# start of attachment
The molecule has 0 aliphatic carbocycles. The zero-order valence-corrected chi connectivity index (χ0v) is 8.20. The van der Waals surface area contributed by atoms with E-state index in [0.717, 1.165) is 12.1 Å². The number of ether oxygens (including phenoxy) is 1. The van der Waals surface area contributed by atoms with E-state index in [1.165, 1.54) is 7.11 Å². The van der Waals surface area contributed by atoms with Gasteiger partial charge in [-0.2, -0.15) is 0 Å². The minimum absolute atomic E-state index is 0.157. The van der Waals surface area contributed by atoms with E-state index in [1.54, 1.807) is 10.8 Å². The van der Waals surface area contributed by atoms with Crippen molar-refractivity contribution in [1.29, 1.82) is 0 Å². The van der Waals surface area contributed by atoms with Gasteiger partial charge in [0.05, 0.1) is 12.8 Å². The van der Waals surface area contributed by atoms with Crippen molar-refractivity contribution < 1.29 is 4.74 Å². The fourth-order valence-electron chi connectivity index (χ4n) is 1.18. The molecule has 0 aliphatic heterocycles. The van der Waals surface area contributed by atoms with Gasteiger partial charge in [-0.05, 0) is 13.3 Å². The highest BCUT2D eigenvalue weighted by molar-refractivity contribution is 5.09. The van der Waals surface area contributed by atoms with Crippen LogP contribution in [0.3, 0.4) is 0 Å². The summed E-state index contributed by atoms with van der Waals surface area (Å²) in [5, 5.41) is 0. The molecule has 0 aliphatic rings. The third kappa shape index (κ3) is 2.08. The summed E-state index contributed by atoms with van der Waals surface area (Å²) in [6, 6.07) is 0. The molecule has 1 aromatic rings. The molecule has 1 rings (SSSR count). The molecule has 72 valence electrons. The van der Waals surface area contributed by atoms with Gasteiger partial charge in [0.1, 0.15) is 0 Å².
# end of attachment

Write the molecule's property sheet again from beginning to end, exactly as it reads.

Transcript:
The molecule has 0 aliphatic carbocycles. The zero-order valence-corrected chi connectivity index (χ0v) is 8.20. The van der Waals surface area contributed by atoms with E-state index in [0.717, 1.165) is 12.1 Å². The number of ether oxygens (including phenoxy) is 1. The van der Waals surface area contributed by atoms with E-state index in [1.165, 1.54) is 7.11 Å². The van der Waals surface area contributed by atoms with Gasteiger partial charge in [-0.2, -0.15) is 0 Å². The minimum absolute atomic E-state index is 0.157. The van der Waals surface area contributed by atoms with E-state index in [1.54, 1.807) is 10.8 Å². The van der Waals surface area contributed by atoms with Crippen molar-refractivity contribution in [1.29, 1.82) is 0 Å². The van der Waals surface area contributed by atoms with Gasteiger partial charge in [0.05, 0.1) is 12.8 Å². The van der Waals surface area contributed by atoms with Crippen molar-refractivity contribution < 1.29 is 4.74 Å². The fourth-order valence-electron chi connectivity index (χ4n) is 1.18. The molecule has 0 aliphatic heterocycles. The van der Waals surface area contributed by atoms with Gasteiger partial charge in [-0.05, 0) is 13.3 Å². The highest BCUT2D eigenvalue weighted by molar-refractivity contribution is 5.09. The van der Waals surface area contributed by atoms with Crippen LogP contribution in [0.3, 0.4) is 0 Å². The summed E-state index contributed by atoms with van der Waals surface area (Å²) in [5, 5.41) is 0. The molecule has 0 aliphatic rings. The third kappa shape index (κ3) is 2.08. The summed E-state index contributed by atoms with van der Waals surface area (Å²) in [6, 6.07) is 0. The molecule has 1 aromatic rings. The molecule has 1 rings (SSSR count). The molecule has 72 valence electrons. The van der Waals surface area contributed by atoms with Gasteiger partial charge in [0.1, 0.15) is 0 Å².